Introduction

Hebrews

Introduction to Hebrews

Hebrews is the only New Testament epistle—other than the three epistles of John—in which the author has not directly indicated his name. Consequently, the authorship of Hebrews has always been in question. It is clearly written to Hebrew Christians, being filled with references to Old Testament Scriptures (often, however, from the Septuagint version, probably because the readers were recognized as Hellenistic Jews of the dispersion) and references to the tabernacle and the sacrificial offerings. Although Paul has been viewed as the most likely author, there have been many others suggested by various authorities, including Barnabas, Luke, Apollos, Silas and others.

An obvious argument against Pauline authorship is that he definitely identified himself as the author in all his other thirteen epistles. Furthermore, he was generally recognized as the apostle to the Gentiles, and all his other epistles were, indeed, written to Gentile churches or individuals. There is also the fact that Hebrews 2:3 seems to imply that the writer was not one of those who had directly heard the Lord.

These arguments are far from compelling, however. Even though Paul primarily ministered to Gentiles, he considered himself “an Hebrew of the Hebrews” (Philippians 3:5) and had a great burden “for my brethren, my kinsmen according to the flesh” (Romans 9:3). He taught that the gospel should go “to the Jew first” (Romans 1:16), and in any new city he entered he would preach first in “a synagogue of the Jews:…as his manner was” (Acts 17:1-2). It would surely be in character for him to write a thorough exposition of the significance of the new covenant in Christ for his Jewish Christian brethren, especially when he learned many of them were becoming discouraged and considering returning to their Jewish religion.

The Apostle Peter, also writing to the Jews of the dispersion, may have referred to the book of Hebrews as written by Paul, when he mentioned that “our beloved brother Paul also according to the wisdom given unto him hath written unto you; As also in all his epistles, speaking in them of these things; in which are some things hard to be understood, which they that are unlearned and unstable wrest, as they do also the other scriptures, unto their own destruction” (II Peter 3:15-16). Here Peter not only accepts Paul’s epistles as “scriptures,” but includes in them “the wisdom given unto him” that he had “written unto you.” Since Peter was writing unto “the strangers scattered” (or, literally, “the sojourners of the dispersion”—that is, the diaspora, the Jews scattered in lands other than Israel), these clearly were the same ones being addressed in the book of Hebrews. Then, since Paul certainly wrote no other inspired epistles to these Hebrews, it almost seems necessary to conclude that Peter was referring specifically to the book of Hebrews.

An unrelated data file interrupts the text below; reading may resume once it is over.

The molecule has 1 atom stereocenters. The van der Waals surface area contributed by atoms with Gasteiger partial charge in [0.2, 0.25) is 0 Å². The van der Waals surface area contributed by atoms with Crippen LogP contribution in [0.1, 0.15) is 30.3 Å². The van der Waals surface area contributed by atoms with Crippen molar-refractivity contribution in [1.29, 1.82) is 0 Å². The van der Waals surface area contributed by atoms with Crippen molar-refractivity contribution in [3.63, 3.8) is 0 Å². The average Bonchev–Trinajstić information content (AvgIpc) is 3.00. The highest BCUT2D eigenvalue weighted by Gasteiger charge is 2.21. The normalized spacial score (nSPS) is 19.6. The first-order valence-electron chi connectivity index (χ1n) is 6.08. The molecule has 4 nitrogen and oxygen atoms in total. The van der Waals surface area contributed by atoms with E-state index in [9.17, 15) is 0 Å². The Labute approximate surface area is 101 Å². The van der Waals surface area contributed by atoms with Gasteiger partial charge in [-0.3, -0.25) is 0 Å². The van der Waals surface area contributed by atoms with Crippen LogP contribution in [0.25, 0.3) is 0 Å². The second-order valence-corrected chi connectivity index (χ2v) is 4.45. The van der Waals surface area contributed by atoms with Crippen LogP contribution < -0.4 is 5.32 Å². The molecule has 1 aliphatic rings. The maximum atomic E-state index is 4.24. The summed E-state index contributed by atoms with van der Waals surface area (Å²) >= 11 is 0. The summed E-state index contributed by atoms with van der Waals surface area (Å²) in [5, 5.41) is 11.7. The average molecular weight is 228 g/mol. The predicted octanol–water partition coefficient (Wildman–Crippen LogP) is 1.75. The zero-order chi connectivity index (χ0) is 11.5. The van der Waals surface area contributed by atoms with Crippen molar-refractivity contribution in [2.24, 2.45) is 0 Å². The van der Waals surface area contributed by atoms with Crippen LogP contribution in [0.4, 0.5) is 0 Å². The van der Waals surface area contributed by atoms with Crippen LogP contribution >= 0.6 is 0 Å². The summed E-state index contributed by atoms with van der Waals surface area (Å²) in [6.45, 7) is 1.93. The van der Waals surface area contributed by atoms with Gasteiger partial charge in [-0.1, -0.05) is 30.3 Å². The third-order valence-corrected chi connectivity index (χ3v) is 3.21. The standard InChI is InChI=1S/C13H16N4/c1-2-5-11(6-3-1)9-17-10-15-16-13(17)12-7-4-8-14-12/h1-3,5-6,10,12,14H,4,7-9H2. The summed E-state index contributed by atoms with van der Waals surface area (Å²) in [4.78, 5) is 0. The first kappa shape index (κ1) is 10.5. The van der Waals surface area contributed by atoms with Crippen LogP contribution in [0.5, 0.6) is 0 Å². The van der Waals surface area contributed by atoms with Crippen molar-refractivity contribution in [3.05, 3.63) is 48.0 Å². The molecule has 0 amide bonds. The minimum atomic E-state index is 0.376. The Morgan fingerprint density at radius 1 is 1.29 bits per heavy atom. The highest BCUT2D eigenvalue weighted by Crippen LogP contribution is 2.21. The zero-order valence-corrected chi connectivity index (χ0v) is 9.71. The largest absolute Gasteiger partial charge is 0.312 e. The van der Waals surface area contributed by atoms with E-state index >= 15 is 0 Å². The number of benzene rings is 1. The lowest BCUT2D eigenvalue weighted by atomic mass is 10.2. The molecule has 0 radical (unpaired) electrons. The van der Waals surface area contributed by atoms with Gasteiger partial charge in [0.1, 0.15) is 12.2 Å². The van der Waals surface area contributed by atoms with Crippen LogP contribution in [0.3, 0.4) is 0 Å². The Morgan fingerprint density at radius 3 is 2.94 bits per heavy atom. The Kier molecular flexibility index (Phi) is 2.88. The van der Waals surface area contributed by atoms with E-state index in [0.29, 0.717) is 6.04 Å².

In addition, the ending of Hebrews seems compatible with a Pauline-type ending (Hebrews 13:22-25). The writer also mentions “our brother Timothy” (Hebrews 13:23), a reference best understood as Pauline, in view of the fact that Timothy was Paul’s convert, disciple and frequent co-worker.

Finally, it should be noted that most of the early Christian writers and church fathers, especially in the eastern part of the Roman Empire, acknowledged Paul as the author of Hebrews. The seeming self-exclusion in Hebrews 2:3 (“confirmed unto us by them that heard Him”) could well be merely Paul’s modest admission that he had never heard Jesus speak during his earthly ministry.

Although it cannot be proved beyond question, there thus seems a strong probability that Paul was the author of Hebrews, which would mean that the New Testament contains fourteen Pauline epistles and seven general epistles. The date of writing must have been well before A.D. 70 (this also would fit a Pauline authorship); otherwise this exposition for Hebrew Christians would surely have alluded in some way to the Roman destruction of the city that year. The comment that “they of Italy salute you” (Hebrews 13:24) might suggest that the epistle to the Hebrews of the dispersion (that is, those “scattered throughout Pontus, Galatia, Cappadocia, Asia and Bithynia”—I Peter 1:1) was one of the prison epistles, written while Paul was under house arrest in Rome (Acts 28:30).

Regardless of the uncertainty about the author or recipients of the epistle to the Hebrews, the book itself is surely a key book of the New Testament, rich in spiritual instruction and blessing, especially in its multi-dimensional exaltation of the Lord Jesus Christ. He is called “the brightness of His glory, and the express image of His person” (Hebrews 1:3), “the captain of their salvation” (Hebrews 2:10), “the Apostle and High Priest of our profession” (Hebrews 3:1), “a minister of the sanctuary, and of the true tabernacle” (Hebrews 8:2), “the mediator of the new testament” (Hebrews 9:15), “the author and finisher of our faith” (Hebrews 12:2) and “that great shepherd of the sheep” (Hebrews 13:20), among many other titles and descriptions. It brilliantly shows the incomparable superiority of the new covenant to all that had gone before to point the way.

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